Since fixed.  Still, 45 minutes is _reasonable_ for the method, given
the performance of the wireless card and noise.

> Anyway, my conclusion was that it was way too slow and error prone
> for production use.

Yeah, but what if you don't have a USB drive, don't have an SD card,
don't have a USB ethernet adapter, but have a server, and 100+

You have to appreciate what "production" might mean, and wonder why we
did it.  Perhaps we did it because "production" can mean "severe
resource limitations".

You who are not so constrained wouldn't like it.

On Wed, Aug 28, 2013 at 07:43:40PM +0200, Tony Anderson wrote:
> My understanding of this is still limited. Generally, the school
> server is configured to provide dhcp, the router is not involved. In
> a normal configuration, the school server is 'schoolserver' and the
> network is 'schoolnet'.
> I assume you used the 'http' version and not the 'tftp' version. If
> the XO sends a predicable url, it should be possible to have Apache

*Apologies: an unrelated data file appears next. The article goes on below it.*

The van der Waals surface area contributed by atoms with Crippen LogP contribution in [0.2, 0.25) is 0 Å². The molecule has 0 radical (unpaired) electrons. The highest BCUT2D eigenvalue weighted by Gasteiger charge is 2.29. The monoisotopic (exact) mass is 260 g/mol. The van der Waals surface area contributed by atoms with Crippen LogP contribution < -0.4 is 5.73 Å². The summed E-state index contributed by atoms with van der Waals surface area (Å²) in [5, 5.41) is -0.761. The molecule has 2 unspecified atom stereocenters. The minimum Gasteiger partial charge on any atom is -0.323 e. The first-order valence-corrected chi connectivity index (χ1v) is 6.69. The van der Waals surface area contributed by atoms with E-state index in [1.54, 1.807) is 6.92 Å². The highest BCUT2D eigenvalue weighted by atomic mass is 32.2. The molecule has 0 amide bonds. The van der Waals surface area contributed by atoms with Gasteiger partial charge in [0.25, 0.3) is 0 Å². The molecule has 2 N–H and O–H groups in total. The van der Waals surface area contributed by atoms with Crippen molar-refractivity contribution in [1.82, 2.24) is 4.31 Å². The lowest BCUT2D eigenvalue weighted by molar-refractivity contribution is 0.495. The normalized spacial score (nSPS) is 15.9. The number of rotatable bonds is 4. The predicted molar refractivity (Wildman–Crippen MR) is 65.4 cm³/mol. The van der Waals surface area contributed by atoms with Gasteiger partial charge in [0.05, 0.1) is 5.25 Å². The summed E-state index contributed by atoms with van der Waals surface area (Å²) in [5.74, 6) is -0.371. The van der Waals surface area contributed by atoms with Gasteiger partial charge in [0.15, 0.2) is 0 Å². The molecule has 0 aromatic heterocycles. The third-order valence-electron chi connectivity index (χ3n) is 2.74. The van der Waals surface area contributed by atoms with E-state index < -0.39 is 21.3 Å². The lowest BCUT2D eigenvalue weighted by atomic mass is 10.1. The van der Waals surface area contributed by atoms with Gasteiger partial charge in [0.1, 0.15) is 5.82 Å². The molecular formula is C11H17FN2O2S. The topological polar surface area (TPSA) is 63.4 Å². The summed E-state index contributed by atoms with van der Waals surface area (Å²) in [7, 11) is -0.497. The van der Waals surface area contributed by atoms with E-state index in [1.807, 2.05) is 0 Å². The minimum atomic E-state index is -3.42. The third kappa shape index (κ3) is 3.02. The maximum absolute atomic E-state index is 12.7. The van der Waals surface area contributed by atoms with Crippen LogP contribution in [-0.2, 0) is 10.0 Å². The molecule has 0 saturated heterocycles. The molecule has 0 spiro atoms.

> route the request as needed.
> Your experience is surprising in that I would expect performance
> similar to NandBlast.

You should not expect performance similar to NANDblaster on XO-1.

NANDblaster on XO-1 uses a special configuration of the wireless card,
where there is only one wireless device transmitting.  This is done to
use the maximum air time of the environment.

It is not possible to achieve the same usage of air time if you also
add TCP ACKs necessary for HTTP, or the return packets of TFTP.  The
air time used by the receiver laptops reduces the performance

I cannot recommend reflash over HTTP for performance reasons, only for
availability and simplicity of operation.

On Wed, Aug 28, 2013 at 01:09:03PM -0500, Anna wrote:
> On Wed, Aug 28, 2013 at 12:43 PM, Tony Anderson wrote:
> > Your experience is surprising in that I would expect performance
> > similar to NandBlast.
> Yes, I was surprised, too. I looked into flashing over the LAN
> because support staff at the schools typically only had one USB
> drive set up for flashing and weren't technically capable enough to
> set up a transmitting NANDBlaster XO.  But trying to flash over the
> LAN, between the multiple errors, I finally ended up with a
> successful flash after several hours total. Which, of course, is
> totally unacceptable.
> I'd be interested in testing if flashing over tftp has better
> performance.

No, it won't.  Don't bother.

Could we please move technical discussions on OLPC XO firmware back to

James Cameron